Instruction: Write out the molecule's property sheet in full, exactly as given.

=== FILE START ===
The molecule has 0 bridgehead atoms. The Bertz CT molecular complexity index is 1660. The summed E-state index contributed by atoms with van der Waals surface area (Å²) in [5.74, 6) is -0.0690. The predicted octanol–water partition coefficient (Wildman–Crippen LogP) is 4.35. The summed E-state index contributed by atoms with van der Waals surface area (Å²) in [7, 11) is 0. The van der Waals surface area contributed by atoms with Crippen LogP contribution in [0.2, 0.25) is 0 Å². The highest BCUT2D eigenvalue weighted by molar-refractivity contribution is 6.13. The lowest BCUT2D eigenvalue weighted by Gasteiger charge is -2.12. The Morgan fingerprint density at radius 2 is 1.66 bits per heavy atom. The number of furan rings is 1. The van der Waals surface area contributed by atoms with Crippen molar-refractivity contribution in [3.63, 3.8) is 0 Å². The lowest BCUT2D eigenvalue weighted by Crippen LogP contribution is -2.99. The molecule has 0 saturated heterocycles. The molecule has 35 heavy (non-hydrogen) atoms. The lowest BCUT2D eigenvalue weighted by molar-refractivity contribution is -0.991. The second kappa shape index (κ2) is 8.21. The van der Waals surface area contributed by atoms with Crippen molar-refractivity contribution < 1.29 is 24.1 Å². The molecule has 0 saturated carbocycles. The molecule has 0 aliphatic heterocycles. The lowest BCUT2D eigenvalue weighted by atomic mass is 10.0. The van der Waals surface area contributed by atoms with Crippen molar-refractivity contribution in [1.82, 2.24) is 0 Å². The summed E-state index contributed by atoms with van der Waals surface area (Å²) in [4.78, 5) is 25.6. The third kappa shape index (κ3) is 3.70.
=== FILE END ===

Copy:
The molecule has 0 bridgehead atoms. The Bertz CT molecular complexity index is 1660. The summed E-state index contributed by atoms with van der Waals surface area (Å²) in [5.74, 6) is -0.0690. The predicted octanol–water partition coefficient (Wildman–Crippen LogP) is 4.35. The summed E-state index contributed by atoms with van der Waals surface area (Å²) in [7, 11) is 0. The van der Waals surface area contributed by atoms with Crippen LogP contribution in [0.2, 0.25) is 0 Å². The highest BCUT2D eigenvalue weighted by molar-refractivity contribution is 6.13. The lowest BCUT2D eigenvalue weighted by Gasteiger charge is -2.12. The Morgan fingerprint density at radius 2 is 1.66 bits per heavy atom. The number of furan rings is 1. The van der Waals surface area contributed by atoms with Crippen molar-refractivity contribution in [3.63, 3.8) is 0 Å². The lowest BCUT2D eigenvalue weighted by Crippen LogP contribution is -2.99. The molecule has 0 saturated heterocycles. The molecule has 35 heavy (non-hydrogen) atoms. The lowest BCUT2D eigenvalue weighted by molar-refractivity contribution is -0.991. The second kappa shape index (κ2) is 8.21. The van der Waals surface area contributed by atoms with Crippen molar-refractivity contribution < 1.29 is 24.1 Å². The molecule has 0 saturated carbocycles. The molecule has 0 aliphatic heterocycles. The lowest BCUT2D eigenvalue weighted by atomic mass is 10.0. The van der Waals surface area contributed by atoms with Crippen molar-refractivity contribution in [1.82, 2.24) is 0 Å². The summed E-state index contributed by atoms with van der Waals surface area (Å²) in [4.78, 5) is 25.6. The third kappa shape index (κ3) is 3.70.